-Women with underwear hanging out all over the place – all women, not just young girls
-Big belts
-Big purses
-Big scarves, now that it’s getting a bit colder
-Anything gray
-Leggings with crazy designs

‘Tis the season. Anyone who knows Jim knows his passion for wild mushrooms, of any kind. He loves coming to the market with me on Saturday mornings because that is when the mushroom man has his best selection. There are literally heaps and heaps of them. He’ll happily pass an hour going from a pile of cèpes to chanterelles (golden or grey), trompettes de la mort (black ones), girolles, mousserons or lactaires, examining them carefully, chatting with the vender.

The day of my hair appointment, I was away so long Jim was waiting for me on the front step, thinking I had maybe been locked out. This was a good day for him to take charge in the kitchen and prepare the mushrooms. This recipe is adapted from the Atelier des Chefs, where I have now had several courses. You can serve it on a bed of baby spinach with a soft-boiled egg on top, as we did, as a first course, or serve it alongside some beef, duck or chicken.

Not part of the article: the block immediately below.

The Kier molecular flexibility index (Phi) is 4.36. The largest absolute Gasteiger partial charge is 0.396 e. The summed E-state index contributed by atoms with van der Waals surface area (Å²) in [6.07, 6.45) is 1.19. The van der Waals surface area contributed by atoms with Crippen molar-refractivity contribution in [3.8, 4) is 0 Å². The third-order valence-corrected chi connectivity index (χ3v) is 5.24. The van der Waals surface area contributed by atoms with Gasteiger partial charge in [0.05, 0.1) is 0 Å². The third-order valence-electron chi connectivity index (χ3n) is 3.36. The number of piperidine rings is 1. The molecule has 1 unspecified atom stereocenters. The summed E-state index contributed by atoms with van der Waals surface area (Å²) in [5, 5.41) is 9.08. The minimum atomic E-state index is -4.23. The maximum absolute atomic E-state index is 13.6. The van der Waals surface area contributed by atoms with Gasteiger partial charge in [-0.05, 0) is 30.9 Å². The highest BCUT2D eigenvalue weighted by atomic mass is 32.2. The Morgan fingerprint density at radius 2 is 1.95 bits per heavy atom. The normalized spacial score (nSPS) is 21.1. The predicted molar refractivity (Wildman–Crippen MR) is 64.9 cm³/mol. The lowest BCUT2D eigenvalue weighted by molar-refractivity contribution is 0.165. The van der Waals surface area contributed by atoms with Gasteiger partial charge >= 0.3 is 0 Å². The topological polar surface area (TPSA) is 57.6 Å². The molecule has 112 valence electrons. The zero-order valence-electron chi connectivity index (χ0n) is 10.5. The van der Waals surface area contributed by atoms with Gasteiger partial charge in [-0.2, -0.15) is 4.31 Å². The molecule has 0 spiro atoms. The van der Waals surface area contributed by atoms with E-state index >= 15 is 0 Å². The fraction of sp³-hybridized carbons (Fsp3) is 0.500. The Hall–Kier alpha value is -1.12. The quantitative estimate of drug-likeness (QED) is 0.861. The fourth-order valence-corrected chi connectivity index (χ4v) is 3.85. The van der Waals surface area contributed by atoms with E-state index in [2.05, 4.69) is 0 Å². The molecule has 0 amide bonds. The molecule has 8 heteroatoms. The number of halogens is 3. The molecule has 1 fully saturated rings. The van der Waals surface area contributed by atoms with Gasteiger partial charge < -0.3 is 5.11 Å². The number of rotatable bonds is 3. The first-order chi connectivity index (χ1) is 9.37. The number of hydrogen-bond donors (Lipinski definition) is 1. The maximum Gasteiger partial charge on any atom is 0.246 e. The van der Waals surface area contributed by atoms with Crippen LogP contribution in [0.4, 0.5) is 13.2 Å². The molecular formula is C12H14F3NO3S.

Start with a bunch of wild mushrooms of the season (or one choice variety). We used many of the ones listed above, but be sure to choose the freshest possible. Personally, I would say, if you have cèpes, I would use them alone, rather than mix them with the rest. Clean them carefully with a brush and a tiny knife to knock out the little bits of earth and grass (if you insist on washing them, do it as briefly as possible. Jim never washes his). If they are large, cut or tear them into bite-size piece. Sear the mushrooms very quickly in a very hot pan with olive oil (Jim prefers butter to olive oil, but then you have to watch that the butter doesn’t burn. So you can also use a combination of butter and oil). The mushrooms will give off some water. In our class we simply poured the water off, but at home we keep these juices for another purpose or reduce them to be part of the finished product.